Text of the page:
Further errors include linearity, fatigue, temperature coefficient, levelling errors, and the uncertainty of the calibration standards. They are listed in detail in DIN 5032. All errors are cumulated into a single integrated error value ( quality L=3%; A=5%; B=10%; C=20%).

For pyranometers measuring solar and skylight radiation categories are listed in the international standard ISO9060. Predominant errors are response time (secondary standard < 15s; first class < 30s; second class < 60), Zero off-set response (7W/m²; 15W/m²;30W/m²), change in sensitivity per year (0,8%; 1,5%; 3%), non-linearity (0,5%; 1%; 3%), directional response for beam radiation (10W/m²; 20W/m²; 30W/m²), spectral sensitivity 350 nm to 1,5 µm (2%; 5%; 10%), and temperature response (2%; 4%; 8%).

Calibration of test receivers

Calibration of test receivers is rather tedious without a standard normal of exactly the same type being available. In case there is such a normal it takes just a single light source shining in the spectral range of the sensor and a fixed position, where the normal and the receiver are switched for calibration. Determination of the non-linearity error is simply done by changing distance to the light source.

In case no standard normal is available certain radiation laboratories are equipped with standard normals and monochromators to spatially separate the colors of light.

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Absolute sensitivity:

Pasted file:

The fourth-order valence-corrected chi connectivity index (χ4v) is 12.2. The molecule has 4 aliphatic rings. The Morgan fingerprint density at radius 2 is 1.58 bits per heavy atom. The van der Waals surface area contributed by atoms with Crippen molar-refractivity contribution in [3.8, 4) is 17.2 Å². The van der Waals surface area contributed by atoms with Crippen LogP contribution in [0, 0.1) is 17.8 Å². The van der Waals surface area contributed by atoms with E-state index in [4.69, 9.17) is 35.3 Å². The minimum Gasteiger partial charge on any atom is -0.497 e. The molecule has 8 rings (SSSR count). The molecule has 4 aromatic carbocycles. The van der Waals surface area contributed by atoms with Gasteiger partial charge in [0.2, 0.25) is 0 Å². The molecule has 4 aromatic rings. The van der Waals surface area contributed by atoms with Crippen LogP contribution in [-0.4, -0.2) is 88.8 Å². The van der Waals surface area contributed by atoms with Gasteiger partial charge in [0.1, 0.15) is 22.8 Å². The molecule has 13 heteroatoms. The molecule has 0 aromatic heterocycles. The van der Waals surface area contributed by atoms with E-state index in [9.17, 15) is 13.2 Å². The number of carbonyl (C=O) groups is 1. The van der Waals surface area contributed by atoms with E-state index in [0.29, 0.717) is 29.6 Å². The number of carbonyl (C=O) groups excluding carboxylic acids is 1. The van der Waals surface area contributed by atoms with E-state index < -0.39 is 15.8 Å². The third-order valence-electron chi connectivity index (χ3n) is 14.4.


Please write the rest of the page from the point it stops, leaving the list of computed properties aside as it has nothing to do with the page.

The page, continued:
Absolute sensitivity can be determined after relative spectral sensitivity has been identified. While parts of the housing did not play an important role in determining relative sensitivity, this time any scattering effect of the whole sensor must be considered.

It takes a strong radiation source with a spectral range considerably exceeding the relative spectral sensitivity of the sensor, a line filter with a transmissibility depicting only a small sector of the relative spectral sensitivity, and a calibration photodiode with an exact cosine characteristic.

Relative sensitivity

Relative sensitivity can be determined by placing the sensor into the darkroom of a monochromator measuring station and comparing it to the standard normal nanometer by nanometer. Sensitivity range of the normal has to extend the range of the sensor. Greatest accuracy can be achieved if the range of the measured light is lower than 1 nanomenter and disturbing scattered light can be largely eliminated by e.g. a second monochromator.

Calibration photodiode

The calibration photodiode used by us is equipped with an extensive plain receiver chip and a housing not altering it's directivity. Now the position of an absolutely exact irradiance has to be determined within the sensitivity range of the sensor. The found position can be used for calibration.


Product Nomenclature